Job growth remains steady as summer turns to fall

Updated
Expectations headed into this morning’s jobs report was that the economy continued to steadily add new jobs last month, and the new data shows exactly that.

The Bureau of Labor Statistics reported this morning that the U.S. economy added 156,000 jobs in September, roughly in line with projections. The unemployment rate inched higher, rising to 5% from 4.9%, but it’s largely for good reasons: more people entered the job market looking for employment last month. It’s also the 12th consecutive month the rate has been at 5% or lower.

As for the revisions: July’s job totals were revised down, from 275,000 to 252,000, while August’s were revised up, from 151,000 to 167,000. Combined, that’s a net loss of 7,000.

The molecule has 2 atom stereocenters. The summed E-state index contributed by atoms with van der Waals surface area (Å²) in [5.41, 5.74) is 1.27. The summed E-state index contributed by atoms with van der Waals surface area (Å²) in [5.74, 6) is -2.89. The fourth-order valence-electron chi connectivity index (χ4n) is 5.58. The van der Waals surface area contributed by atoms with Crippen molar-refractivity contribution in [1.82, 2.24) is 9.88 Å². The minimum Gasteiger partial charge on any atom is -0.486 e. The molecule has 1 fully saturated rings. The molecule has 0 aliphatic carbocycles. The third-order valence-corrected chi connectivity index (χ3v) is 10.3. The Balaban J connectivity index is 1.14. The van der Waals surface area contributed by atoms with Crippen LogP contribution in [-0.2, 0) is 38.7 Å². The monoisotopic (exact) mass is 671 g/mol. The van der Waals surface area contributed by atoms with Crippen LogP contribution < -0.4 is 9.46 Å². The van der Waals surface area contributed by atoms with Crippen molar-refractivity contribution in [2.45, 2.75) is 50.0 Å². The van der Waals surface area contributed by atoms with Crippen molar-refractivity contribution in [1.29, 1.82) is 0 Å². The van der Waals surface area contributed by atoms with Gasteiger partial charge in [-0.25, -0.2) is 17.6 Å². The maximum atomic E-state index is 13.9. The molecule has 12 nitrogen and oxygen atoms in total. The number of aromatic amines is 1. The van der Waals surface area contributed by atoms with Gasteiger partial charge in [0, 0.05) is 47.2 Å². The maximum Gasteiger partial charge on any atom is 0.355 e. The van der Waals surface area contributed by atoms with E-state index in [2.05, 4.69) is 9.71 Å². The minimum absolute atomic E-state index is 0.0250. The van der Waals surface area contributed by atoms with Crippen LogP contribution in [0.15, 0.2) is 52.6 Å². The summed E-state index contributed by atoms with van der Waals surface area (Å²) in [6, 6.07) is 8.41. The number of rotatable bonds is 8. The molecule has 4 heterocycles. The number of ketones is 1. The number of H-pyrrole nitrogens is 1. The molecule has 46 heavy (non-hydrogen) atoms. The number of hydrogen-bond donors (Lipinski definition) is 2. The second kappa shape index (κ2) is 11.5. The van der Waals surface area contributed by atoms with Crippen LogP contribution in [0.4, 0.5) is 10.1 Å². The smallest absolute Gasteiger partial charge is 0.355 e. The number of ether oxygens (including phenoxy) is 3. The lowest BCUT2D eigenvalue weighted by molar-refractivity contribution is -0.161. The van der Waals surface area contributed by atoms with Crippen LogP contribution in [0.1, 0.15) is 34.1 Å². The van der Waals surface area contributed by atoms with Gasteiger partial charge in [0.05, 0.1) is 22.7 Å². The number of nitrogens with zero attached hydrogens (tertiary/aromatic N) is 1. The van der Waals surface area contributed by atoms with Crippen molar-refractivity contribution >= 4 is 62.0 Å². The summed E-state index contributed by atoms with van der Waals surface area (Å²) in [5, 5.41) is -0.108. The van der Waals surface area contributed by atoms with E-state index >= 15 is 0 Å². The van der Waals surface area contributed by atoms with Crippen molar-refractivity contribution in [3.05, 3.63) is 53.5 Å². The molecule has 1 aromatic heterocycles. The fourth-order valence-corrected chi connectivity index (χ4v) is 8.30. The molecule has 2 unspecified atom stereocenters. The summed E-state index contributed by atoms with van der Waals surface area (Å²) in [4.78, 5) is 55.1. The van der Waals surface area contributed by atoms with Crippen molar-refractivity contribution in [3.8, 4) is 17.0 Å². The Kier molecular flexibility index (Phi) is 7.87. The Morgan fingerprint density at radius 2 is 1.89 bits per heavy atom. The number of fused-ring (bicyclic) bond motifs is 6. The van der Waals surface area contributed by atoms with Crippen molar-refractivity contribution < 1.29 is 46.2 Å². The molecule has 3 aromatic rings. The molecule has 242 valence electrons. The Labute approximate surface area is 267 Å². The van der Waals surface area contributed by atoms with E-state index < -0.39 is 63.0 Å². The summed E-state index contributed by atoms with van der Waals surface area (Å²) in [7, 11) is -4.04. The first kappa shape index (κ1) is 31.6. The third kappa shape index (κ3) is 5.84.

All told, like last month, this isn’t an especially exciting jobs report, though it does come against a notable backdrop: the Federal Reserve is weighing a possible rate hike, and after robust job growth in the early summer, an increase appeared more likely. Today’s mild BLS report may very well lead the Fed to hold off a bit longer.

Over the last 12 months, the overall economy has created 2.44 million new jobs, which is a pretty healthy number. What’s more, September was the 72nd consecutive month of positive job growth, which is the longest on record.

As for the political season, also note that this is the penultimate jobs report ahead of Election Day next month. There will be one other, which will be released on Friday, Nov. 4.

Above you’ll find the chart I run every month, showing monthly job losses since the start of the Great Recession. The image makes a distinction – red columns point to monthly job totals under the Bush administration, while blue columns point to job totals under the Obama administration.

Update: Here’s another chart, this one showing monthly job losses/gains in just the private sector since the start of the Great Recession.




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Job growth remains steady as summer turns to fall

Updated